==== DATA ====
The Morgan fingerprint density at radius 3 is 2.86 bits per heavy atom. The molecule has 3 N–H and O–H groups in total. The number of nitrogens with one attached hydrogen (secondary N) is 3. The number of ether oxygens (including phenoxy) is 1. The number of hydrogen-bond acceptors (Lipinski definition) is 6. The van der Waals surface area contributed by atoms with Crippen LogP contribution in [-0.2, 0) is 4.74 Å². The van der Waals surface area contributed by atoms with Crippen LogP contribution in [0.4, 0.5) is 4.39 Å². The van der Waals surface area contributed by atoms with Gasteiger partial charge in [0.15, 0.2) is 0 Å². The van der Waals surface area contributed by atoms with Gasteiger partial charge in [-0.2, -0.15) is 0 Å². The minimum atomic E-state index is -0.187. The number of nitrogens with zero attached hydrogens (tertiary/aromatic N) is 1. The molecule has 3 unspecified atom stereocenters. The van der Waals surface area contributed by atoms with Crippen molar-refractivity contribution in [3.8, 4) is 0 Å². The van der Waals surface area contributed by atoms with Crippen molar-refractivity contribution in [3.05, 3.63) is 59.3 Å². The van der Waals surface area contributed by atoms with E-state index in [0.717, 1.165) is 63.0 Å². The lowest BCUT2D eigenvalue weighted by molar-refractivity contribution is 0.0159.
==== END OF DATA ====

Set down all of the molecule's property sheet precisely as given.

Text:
The Morgan fingerprint density at radius 3 is 2.86 bits per heavy atom. The molecule has 3 N–H and O–H groups in total. The number of nitrogens with one attached hydrogen (secondary N) is 3. The number of ether oxygens (including phenoxy) is 1. The number of hydrogen-bond acceptors (Lipinski definition) is 6. The van der Waals surface area contributed by atoms with Crippen LogP contribution in [-0.2, 0) is 4.74 Å². The van der Waals surface area contributed by atoms with Crippen LogP contribution in [0.4, 0.5) is 4.39 Å². The van der Waals surface area contributed by atoms with Gasteiger partial charge in [0.15, 0.2) is 0 Å². The van der Waals surface area contributed by atoms with Gasteiger partial charge in [-0.2, -0.15) is 0 Å². The minimum atomic E-state index is -0.187. The number of nitrogens with zero attached hydrogens (tertiary/aromatic N) is 1. The molecule has 3 unspecified atom stereocenters. The van der Waals surface area contributed by atoms with Crippen molar-refractivity contribution in [3.8, 4) is 0 Å². The van der Waals surface area contributed by atoms with Crippen molar-refractivity contribution in [3.05, 3.63) is 59.3 Å². The van der Waals surface area contributed by atoms with E-state index in [0.717, 1.165) is 63.0 Å². The lowest BCUT2D eigenvalue weighted by molar-refractivity contribution is 0.0159.